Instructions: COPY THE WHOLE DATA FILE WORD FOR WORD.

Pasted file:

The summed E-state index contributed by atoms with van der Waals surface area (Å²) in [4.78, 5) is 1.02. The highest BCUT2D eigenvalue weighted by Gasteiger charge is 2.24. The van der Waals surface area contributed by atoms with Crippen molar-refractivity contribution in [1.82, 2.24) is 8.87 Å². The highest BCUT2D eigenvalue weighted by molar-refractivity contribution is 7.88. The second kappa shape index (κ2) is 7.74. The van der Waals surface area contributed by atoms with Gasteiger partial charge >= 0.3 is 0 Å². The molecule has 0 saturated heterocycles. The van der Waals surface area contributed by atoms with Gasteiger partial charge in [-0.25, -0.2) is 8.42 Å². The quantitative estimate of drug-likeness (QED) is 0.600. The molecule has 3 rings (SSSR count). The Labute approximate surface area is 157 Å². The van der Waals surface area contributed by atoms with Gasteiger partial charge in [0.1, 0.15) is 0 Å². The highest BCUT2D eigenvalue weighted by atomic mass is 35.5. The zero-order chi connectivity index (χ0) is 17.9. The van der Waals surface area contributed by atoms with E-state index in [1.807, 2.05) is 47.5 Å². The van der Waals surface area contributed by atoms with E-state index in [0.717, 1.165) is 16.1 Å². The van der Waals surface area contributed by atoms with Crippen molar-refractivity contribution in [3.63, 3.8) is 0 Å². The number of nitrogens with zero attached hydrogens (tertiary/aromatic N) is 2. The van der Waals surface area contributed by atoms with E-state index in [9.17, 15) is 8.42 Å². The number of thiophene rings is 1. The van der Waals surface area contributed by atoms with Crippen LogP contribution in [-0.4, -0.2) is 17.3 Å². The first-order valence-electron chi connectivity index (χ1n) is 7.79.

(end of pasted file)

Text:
The summed E-state index contributed by atoms with van der Waals surface area (Å²) in [4.78, 5) is 1.02. The highest BCUT2D eigenvalue weighted by Gasteiger charge is 2.24. The van der Waals surface area contributed by atoms with Crippen molar-refractivity contribution in [1.82, 2.24) is 8.87 Å². The highest BCUT2D eigenvalue weighted by molar-refractivity contribution is 7.88. The second kappa shape index (κ2) is 7.74. The van der Waals surface area contributed by atoms with Gasteiger partial charge >= 0.3 is 0 Å². The molecule has 0 saturated heterocycles. The van der Waals surface area contributed by atoms with Gasteiger partial charge in [-0.25, -0.2) is 8.42 Å². The quantitative estimate of drug-likeness (QED) is 0.600. The molecule has 3 rings (SSSR count). The Labute approximate surface area is 157 Å². The van der Waals surface area contributed by atoms with Gasteiger partial charge in [0.1, 0.15) is 0 Å². The highest BCUT2D eigenvalue weighted by atomic mass is 35.5. The zero-order chi connectivity index (χ0) is 17.9. The van der Waals surface area contributed by atoms with E-state index in [1.807, 2.05) is 47.5 Å². The van der Waals surface area contributed by atoms with E-state index in [0.717, 1.165) is 16.1 Å². The van der Waals surface area contributed by atoms with Crippen molar-refractivity contribution in [3.63, 3.8) is 0 Å². The number of nitrogens with zero attached hydrogens (tertiary/aromatic N) is 2. The van der Waals surface area contributed by atoms with E-state index in [9.17, 15) is 8.42 Å². The number of thiophene rings is 1. The van der Waals surface area contributed by atoms with Crippen LogP contribution in [-0.4, -0.2) is 17.3 Å². The first-order valence-electron chi connectivity index (χ1n) is 7.79.